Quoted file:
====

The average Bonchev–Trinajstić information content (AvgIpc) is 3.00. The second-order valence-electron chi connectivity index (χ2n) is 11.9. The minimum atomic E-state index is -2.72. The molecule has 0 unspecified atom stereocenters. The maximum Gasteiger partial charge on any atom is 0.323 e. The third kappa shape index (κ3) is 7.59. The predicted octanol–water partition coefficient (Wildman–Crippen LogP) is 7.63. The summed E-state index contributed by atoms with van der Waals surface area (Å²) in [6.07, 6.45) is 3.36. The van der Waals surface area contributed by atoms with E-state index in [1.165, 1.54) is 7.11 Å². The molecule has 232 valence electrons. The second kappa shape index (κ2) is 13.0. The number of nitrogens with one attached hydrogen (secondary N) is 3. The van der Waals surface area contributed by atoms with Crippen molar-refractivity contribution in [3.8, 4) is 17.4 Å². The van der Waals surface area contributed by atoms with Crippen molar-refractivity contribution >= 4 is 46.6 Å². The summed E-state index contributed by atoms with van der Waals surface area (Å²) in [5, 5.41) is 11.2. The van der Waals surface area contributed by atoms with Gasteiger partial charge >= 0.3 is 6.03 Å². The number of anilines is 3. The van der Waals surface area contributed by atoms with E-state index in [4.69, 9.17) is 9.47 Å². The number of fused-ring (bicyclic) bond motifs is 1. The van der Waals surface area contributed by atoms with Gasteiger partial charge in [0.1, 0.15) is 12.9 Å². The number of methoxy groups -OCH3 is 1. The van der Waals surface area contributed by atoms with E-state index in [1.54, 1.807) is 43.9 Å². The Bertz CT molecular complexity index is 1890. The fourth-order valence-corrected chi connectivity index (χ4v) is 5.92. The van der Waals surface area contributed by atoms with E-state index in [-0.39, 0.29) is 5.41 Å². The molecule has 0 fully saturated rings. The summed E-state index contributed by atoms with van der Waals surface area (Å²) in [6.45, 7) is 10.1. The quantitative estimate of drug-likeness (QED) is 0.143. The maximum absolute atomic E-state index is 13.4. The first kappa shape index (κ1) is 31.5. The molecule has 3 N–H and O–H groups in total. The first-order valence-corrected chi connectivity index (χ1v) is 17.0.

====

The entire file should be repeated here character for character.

The average Bonchev–Trinajstić information content (AvgIpc) is 3.00. The second-order valence-electron chi connectivity index (χ2n) is 11.9. The minimum atomic E-state index is -2.72. The molecule has 0 unspecified atom stereocenters. The maximum Gasteiger partial charge on any atom is 0.323 e. The third kappa shape index (κ3) is 7.59. The predicted octanol–water partition coefficient (Wildman–Crippen LogP) is 7.63. The summed E-state index contributed by atoms with van der Waals surface area (Å²) in [6.07, 6.45) is 3.36. The van der Waals surface area contributed by atoms with E-state index in [1.165, 1.54) is 7.11 Å². The molecule has 232 valence electrons. The second kappa shape index (κ2) is 13.0. The number of nitrogens with one attached hydrogen (secondary N) is 3. The van der Waals surface area contributed by atoms with Crippen molar-refractivity contribution in [3.8, 4) is 17.4 Å². The van der Waals surface area contributed by atoms with Crippen molar-refractivity contribution >= 4 is 46.6 Å². The summed E-state index contributed by atoms with van der Waals surface area (Å²) in [5, 5.41) is 11.2. The van der Waals surface area contributed by atoms with Gasteiger partial charge >= 0.3 is 6.03 Å². The number of anilines is 3. The van der Waals surface area contributed by atoms with E-state index in [4.69, 9.17) is 9.47 Å². The number of fused-ring (bicyclic) bond motifs is 1. The van der Waals surface area contributed by atoms with Gasteiger partial charge in [0.1, 0.15) is 12.9 Å². The number of methoxy groups -OCH3 is 1. The van der Waals surface area contributed by atoms with E-state index in [1.54, 1.807) is 43.9 Å². The Bertz CT molecular complexity index is 1890. The fourth-order valence-corrected chi connectivity index (χ4v) is 5.92. The van der Waals surface area contributed by atoms with E-state index in [-0.39, 0.29) is 5.41 Å². The molecule has 0 fully saturated rings. The summed E-state index contributed by atoms with van der Waals surface area (Å²) in [6.45, 7) is 10.1. The quantitative estimate of drug-likeness (QED) is 0.143. The maximum absolute atomic E-state index is 13.4. The first kappa shape index (κ1) is 31.5. The molecule has 3 N–H and O–H groups in total. The first-order valence-corrected chi connectivity index (χ1v) is 17.0.